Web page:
When You Fast

Matthew 6:16-18

It’s a great joy to get back to our study of the Sermon on the Mount in the Gospel of Matthew. Because we spent so many weeks on the Lord’s Prayer, you may have forgotten that Jesus’ teaching on prayer is part of a larger section of His sermon where Jesus is confronting hypocritical religion (Matthew 6:1-18). Remember that Jesus gave the overall principle of this section in Matthew 6:1 “Take heed that you do not do your charitable deeds [or “righteousness acts”] before men, to be seen by them. Otherwise you have no reward from your Father in heaven.

Having stated the principle, Jesus then gives three examples that deal with three very important areas of spiritual life: giving, praying, and fasting. First, He warned us of hypocrisy with respect to our dealings with other people – particularly, when we perform charitable acts (Matt. 6:2-4). He called His disciples to give for the glory of God rather than the praise of men. Second, He warns us of hypocrisy with respect to our dealings with God Himself – particularly, when we pray our prayers (Matt. 6:5-8); and He even gave us an example of what sincere, heartfelt prayer will look like (i.e. the Lord’s Prayer, Matt. 6:9-15). And now, we see that He warns us of hypocrisy with respect to the third main relationship—that is, toward our own selves, when we fast in an act of self-denial (Matt. 6:16-18).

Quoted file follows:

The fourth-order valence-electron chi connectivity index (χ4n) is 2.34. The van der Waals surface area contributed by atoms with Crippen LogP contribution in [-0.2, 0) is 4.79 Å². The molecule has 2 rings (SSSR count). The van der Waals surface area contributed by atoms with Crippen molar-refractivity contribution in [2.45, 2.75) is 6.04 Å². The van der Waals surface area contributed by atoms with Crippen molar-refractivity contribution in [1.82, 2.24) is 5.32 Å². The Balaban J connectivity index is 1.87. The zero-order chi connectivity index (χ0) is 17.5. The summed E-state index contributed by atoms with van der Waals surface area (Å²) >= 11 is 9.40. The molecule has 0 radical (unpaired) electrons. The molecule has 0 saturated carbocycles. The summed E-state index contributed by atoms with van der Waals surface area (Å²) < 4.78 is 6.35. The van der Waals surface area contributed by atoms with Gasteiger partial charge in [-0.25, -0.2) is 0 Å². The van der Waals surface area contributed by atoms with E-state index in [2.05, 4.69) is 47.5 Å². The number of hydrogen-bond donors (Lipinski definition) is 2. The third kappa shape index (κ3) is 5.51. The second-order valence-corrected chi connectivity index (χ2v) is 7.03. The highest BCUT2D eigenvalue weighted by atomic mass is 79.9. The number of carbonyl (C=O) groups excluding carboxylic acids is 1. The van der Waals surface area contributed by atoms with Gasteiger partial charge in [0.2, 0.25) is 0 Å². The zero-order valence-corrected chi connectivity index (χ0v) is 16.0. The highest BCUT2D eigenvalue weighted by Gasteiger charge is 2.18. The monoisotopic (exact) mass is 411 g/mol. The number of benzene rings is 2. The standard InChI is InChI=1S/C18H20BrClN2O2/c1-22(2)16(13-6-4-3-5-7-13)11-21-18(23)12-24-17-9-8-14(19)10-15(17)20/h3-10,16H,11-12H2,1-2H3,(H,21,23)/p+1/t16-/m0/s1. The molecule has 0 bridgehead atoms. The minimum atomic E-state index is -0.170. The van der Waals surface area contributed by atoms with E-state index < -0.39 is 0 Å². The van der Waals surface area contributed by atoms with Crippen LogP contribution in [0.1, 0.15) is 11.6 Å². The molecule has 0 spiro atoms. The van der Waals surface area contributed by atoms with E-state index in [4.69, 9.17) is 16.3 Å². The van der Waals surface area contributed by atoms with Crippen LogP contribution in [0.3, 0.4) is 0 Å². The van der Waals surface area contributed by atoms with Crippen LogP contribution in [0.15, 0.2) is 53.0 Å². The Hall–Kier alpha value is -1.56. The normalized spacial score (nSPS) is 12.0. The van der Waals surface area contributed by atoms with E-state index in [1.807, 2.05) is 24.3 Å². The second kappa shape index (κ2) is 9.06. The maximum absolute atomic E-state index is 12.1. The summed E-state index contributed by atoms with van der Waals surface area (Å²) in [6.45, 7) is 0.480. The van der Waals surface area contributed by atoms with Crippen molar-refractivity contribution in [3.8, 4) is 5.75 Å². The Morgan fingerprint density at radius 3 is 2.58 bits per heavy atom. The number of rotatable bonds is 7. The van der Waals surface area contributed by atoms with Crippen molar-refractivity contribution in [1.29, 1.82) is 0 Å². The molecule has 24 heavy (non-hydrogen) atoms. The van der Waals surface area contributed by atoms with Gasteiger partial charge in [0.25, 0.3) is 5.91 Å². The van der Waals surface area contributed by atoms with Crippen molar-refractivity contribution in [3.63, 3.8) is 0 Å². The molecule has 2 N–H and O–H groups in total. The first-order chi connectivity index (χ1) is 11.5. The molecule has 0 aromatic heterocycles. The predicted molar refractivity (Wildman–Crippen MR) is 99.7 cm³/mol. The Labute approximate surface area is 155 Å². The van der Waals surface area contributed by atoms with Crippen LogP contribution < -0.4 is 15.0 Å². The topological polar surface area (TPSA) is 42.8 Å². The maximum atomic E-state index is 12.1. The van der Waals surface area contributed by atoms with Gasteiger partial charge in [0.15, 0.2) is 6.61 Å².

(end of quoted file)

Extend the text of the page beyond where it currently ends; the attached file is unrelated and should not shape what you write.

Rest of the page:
Fasting is a topic about which many of us are inexperienced. John Stott has observed concerning this text:

Here is a passage of Scripture that is commonly ignored. I suspect that some of us live our Christian lives as if these verses had been torn out of our Bibles. Most Christians lay stress on daily prayer and sacrificial giving, but few lay any stress on fasting.[1]

Maybe you have questions about fasting. Is it something that we should do? If so, why? And how? In Jesus’ day, fasting was not such a mystery. It was a practice that was woven into the culture. It was expected, and it was a part of almost everyone’s life,

In the Jewish culture of Jesus’ day, everyone was expected to fast once a year on the Day of Atonement. It was a day that God commanded the Israelites to “afflict” their souls (Lev. 16:29-31; 23:27-32), that is, to humble themselves before God. The Jewish people understood this Old Testament command to mean that they were to fast; and so, it eventually came to be called “the day of fasting” (Jer. 36:6), or by the time of the New Testament, simply “the Fast” (Acts 27:9).

Of course, the Pharisees always wanted to outdo everyone else in their religion, so they regularly fasted twice weekly (Luke 18:12). The problem was that their fasting had degenerated into hypocrisy—doing it merely to be seen and praised by other people—not doing it for God. They wanted to appear to be ‘very spiritual.’